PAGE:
Do you know how the dinosaurs died? Sure you do.
About 66 million years ago, a giant asteroid whacked into the planet and set off a terrible series of events that led to the extinction of most of the animals on Earth. Including the dinosaurs.
Okay, to be clear, we're not arguing with this. We have a massive 150-kilometre (93-mile) wide crater where the asteroid hit near Chicxulub, Mexico. And there are mineral deposits around the world that confirm that a catastrophic event occurred at this time in history.
But there's still something missing. A bunch of fossils buried in these deposits.
A group of paleontologists from the University of Kansas and University of Manchester have discovered an eye-opening collection of fossils in North Dakota. As team member Robert DePalma described it to CNN, it was "a tangled mass of freshwater fish, terrestrial vertebrates, trees, branches, logs, marine ammonites and other marine creatures."
The remains indicate that these animals and plants all died quickly during a sudden catastrophe. Most importantly, they are all buried within a layer of sediment that matches what would've been sent into the air by the impact of a massive asteroid — an enormous hail storm of fine sand and natural glass beads called tektites.
It appears that this is finally what we've been searching for. Fossils + asteroid debris = proof of how the dinosaurs died!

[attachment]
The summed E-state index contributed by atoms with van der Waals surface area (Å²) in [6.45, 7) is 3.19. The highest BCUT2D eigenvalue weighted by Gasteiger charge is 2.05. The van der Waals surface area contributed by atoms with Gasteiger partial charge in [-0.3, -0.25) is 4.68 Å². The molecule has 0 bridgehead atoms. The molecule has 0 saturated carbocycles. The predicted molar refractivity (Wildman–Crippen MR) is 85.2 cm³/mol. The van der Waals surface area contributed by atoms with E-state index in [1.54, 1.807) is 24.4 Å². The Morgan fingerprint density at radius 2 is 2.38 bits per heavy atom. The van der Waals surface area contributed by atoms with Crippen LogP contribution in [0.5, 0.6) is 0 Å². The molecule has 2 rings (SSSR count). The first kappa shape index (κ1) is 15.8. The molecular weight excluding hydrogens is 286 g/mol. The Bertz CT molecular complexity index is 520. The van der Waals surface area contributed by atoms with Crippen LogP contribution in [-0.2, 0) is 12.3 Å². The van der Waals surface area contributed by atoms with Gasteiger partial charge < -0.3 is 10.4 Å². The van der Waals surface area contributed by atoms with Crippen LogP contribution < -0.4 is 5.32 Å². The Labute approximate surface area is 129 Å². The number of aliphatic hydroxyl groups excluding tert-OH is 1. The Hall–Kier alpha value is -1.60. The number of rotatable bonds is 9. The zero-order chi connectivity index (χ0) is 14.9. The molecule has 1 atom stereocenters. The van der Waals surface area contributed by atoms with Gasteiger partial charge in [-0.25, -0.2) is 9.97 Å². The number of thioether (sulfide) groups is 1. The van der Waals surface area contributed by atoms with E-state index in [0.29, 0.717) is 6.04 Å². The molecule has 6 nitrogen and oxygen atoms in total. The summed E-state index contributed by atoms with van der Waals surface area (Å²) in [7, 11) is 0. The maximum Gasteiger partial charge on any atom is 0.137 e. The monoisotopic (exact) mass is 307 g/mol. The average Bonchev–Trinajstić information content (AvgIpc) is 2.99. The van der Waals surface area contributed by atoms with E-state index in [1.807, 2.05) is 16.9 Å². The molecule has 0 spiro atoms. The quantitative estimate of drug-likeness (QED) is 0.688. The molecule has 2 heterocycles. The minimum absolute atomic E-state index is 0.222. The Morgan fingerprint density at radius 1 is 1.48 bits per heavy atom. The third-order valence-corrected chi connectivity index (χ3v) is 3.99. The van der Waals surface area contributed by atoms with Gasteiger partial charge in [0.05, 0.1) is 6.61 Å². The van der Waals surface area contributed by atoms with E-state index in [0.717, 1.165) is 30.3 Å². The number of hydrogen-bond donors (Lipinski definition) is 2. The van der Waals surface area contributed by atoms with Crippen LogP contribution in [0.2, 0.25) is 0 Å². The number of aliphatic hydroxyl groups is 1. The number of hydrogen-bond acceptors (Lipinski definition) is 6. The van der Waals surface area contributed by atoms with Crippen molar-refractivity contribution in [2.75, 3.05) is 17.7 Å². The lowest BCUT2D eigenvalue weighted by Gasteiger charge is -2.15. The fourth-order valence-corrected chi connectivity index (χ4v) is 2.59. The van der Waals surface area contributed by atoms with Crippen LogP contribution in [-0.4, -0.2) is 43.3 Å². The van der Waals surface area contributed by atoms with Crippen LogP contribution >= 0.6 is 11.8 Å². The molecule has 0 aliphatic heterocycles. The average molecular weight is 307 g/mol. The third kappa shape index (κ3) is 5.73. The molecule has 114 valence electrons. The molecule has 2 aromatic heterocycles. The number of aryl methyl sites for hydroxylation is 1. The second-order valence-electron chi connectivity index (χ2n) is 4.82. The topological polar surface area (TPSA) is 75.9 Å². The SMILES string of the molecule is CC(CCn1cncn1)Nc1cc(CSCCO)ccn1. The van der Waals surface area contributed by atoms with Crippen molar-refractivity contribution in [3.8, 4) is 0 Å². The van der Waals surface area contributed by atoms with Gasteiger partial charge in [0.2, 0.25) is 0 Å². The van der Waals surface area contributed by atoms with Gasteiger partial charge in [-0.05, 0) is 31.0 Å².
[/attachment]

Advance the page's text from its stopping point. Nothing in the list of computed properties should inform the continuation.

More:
But...where are the dinosaurs?
The only catch is that there still aren't a lot of dinosaur fossils mixed up in this. (Really? Ah, come on!)
The paleontologists have so far found just a single dino hip bone in this mix. For this reason, experts around the world are trying not to get too excited. No one is saying that this isn't a spectacular find. And it is the best evidence we've seen so far of a link between the asteroid and mass extinction 66 million years ago. But we still need more dinosaurs in the mix to call it proof.
But the team behind this discovery believes that proof is just around the corner.
“They’re not dinosaurs," admitted study co-author David Burnham in a statement, "but I think those will eventually be found, too.”
We would tend to agree. Why? Just take a look at this video of the fossil site. It's huge! They might take a while to find, but we're sure that there are some dinosaurs in there somewhere!